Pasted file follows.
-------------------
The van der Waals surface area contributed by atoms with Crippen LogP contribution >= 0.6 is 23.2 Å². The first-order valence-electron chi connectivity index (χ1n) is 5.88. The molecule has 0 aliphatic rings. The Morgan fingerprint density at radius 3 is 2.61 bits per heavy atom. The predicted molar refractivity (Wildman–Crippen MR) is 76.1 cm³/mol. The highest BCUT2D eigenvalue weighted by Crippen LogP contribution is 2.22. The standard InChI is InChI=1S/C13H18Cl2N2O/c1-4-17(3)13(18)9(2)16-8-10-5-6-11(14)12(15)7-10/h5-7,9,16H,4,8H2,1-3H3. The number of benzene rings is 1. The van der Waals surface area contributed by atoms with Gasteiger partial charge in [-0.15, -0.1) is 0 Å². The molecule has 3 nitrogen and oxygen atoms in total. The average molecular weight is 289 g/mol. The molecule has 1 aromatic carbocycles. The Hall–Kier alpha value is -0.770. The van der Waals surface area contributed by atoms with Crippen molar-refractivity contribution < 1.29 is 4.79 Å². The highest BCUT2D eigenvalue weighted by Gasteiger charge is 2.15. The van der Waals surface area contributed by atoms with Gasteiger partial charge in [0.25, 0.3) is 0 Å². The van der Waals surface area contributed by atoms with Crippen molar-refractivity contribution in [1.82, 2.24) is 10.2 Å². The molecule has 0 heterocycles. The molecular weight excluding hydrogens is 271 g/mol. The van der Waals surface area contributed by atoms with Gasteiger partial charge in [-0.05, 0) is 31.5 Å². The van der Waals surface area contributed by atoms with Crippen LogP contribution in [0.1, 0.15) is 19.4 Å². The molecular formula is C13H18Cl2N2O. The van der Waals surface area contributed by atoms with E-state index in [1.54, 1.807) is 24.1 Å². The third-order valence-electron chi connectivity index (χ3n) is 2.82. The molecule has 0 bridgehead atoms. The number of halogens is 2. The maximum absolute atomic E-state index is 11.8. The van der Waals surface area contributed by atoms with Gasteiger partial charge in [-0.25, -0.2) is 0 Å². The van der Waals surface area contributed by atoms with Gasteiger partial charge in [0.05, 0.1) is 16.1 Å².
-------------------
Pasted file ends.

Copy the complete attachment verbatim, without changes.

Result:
The van der Waals surface area contributed by atoms with Crippen LogP contribution >= 0.6 is 23.2 Å². The first-order valence-electron chi connectivity index (χ1n) is 5.88. The molecule has 0 aliphatic rings. The Morgan fingerprint density at radius 3 is 2.61 bits per heavy atom. The predicted molar refractivity (Wildman–Crippen MR) is 76.1 cm³/mol. The highest BCUT2D eigenvalue weighted by Crippen LogP contribution is 2.22. The standard InChI is InChI=1S/C13H18Cl2N2O/c1-4-17(3)13(18)9(2)16-8-10-5-6-11(14)12(15)7-10/h5-7,9,16H,4,8H2,1-3H3. The number of benzene rings is 1. The van der Waals surface area contributed by atoms with Gasteiger partial charge in [-0.15, -0.1) is 0 Å². The molecule has 3 nitrogen and oxygen atoms in total. The average molecular weight is 289 g/mol. The molecule has 1 aromatic carbocycles. The Hall–Kier alpha value is -0.770. The van der Waals surface area contributed by atoms with Crippen molar-refractivity contribution < 1.29 is 4.79 Å². The highest BCUT2D eigenvalue weighted by Gasteiger charge is 2.15. The van der Waals surface area contributed by atoms with Gasteiger partial charge in [0.25, 0.3) is 0 Å². The van der Waals surface area contributed by atoms with Crippen molar-refractivity contribution in [1.82, 2.24) is 10.2 Å². The molecule has 0 heterocycles. The molecular weight excluding hydrogens is 271 g/mol. The van der Waals surface area contributed by atoms with Gasteiger partial charge in [-0.05, 0) is 31.5 Å². The van der Waals surface area contributed by atoms with Crippen LogP contribution in [0.1, 0.15) is 19.4 Å². The molecular formula is C13H18Cl2N2O. The van der Waals surface area contributed by atoms with E-state index in [1.54, 1.807) is 24.1 Å². The third-order valence-electron chi connectivity index (χ3n) is 2.82. The molecule has 0 bridgehead atoms. The number of halogens is 2. The maximum absolute atomic E-state index is 11.8. The van der Waals surface area contributed by atoms with Gasteiger partial charge in [-0.25, -0.2) is 0 Å². The van der Waals surface area contributed by atoms with Gasteiger partial charge in [0.05, 0.1) is 16.1 Å².